Sam: So those are the trends for perfumes and commercial smell. What are the trends for historians?

Jonathan: That’s a good question because when you do the sort of survey that I’ve tried to undertake in this book you immediately see what’s been done and what hasn’t been done and I hope that a lot of people read Past Scents and identify an area that requires more research. We’ve obviously focused on the West quite a lot and that includes the fragrances of the West, you know, from Babylon to Revlon, we’ve looked at all the scents that we’re familiar with but there was a scent industry in South America, in Africa, other parts of the world. There was a scent industry that was bringing exotic fragrances to other countries. China had its roots, we had our links with the Arabian Peninsula but I think it would be worth exploring those other trades. And Sandalwood for example, from Hawaii to Melanesia, into China and India. But there's other religions. I mean I recognised there’s a lot of work that’s been done on smell and scent rituals in Christianity but a lot more work could be done. Buddhism for example, you have to simply enter a Buddhist temple to realise how important scent is in other religions. I like the case studies in this book that completely disrupt the way that we think about smell. Smell’s always been tied to the upper classes and its perfumes are a luxury and they gradually become available to everyone but when you read about who’s using their nose productively in society, it’s those middle class scent hunters of the age of Chadwick, of public health reform, but from the work that I’ve done you can see that ordinary people are using scent on an everyday basis within work. Cooks, tea samplers, the coffee industry relies on smell, lots of food production but also lots of people outside of food production from barrel makers, any sort of vessel that’s going to contain something to be shipped, you have to make sure those are sanitary and clean. You’re not going to hire a chemist to do this every time you perform tests. Sometimes it’s an ordinary sniff that will determine whether this is appropriate for use. So I hope lots of people start to do work in those areas. What’s fashionable in the history of the scent is to look beyond one’s scent. Now when you’re doing things in your everyday life, you’re smelling, you’re hearing, you’re looking.  So to focus on one particular sense the way I have in this book is a little bit unrealistic but there’s still so much to discover.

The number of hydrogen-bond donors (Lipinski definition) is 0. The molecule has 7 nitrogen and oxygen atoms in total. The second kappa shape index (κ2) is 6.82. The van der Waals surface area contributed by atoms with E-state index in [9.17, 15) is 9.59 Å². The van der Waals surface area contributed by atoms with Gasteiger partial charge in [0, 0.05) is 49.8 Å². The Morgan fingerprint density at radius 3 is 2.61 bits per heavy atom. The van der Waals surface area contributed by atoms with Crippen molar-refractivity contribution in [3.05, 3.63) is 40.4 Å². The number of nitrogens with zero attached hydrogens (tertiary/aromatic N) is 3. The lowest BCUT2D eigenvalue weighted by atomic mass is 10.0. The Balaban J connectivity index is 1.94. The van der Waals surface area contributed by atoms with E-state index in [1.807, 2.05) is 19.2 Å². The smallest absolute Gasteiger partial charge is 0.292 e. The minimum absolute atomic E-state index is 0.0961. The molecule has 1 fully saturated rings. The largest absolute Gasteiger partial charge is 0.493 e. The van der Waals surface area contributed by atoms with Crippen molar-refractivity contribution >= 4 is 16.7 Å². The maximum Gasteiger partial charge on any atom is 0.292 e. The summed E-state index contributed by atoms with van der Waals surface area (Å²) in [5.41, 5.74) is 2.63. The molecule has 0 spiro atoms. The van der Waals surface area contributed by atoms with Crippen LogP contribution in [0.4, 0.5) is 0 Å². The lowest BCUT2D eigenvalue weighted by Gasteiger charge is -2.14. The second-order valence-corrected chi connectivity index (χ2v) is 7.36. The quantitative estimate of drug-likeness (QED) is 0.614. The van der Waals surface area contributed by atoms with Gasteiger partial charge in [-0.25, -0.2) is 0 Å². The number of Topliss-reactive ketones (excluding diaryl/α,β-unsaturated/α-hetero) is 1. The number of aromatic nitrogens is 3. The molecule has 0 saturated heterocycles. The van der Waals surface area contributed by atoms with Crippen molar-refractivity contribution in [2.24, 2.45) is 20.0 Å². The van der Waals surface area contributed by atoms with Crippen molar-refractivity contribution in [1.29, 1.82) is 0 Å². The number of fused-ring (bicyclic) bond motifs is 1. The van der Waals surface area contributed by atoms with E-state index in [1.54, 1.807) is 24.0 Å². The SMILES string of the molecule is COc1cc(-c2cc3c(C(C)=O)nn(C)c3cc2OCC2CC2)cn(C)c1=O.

Sam: Well only time will tell what scents will be on the horizon. Professor Jonathan Reinarz, thank you very much for joining us today. 

Jonathan: You’re welcome. Thanks for your time. 

Outro VO: This podcast and others in the series are available on the Ideas Lab website: There's also information on the free support Ideas Lab has to offer to TV and radio producers, new media producers and journalists. The interviewer and producer for the Ideas Lab Predictor Podcast was Sam Walter.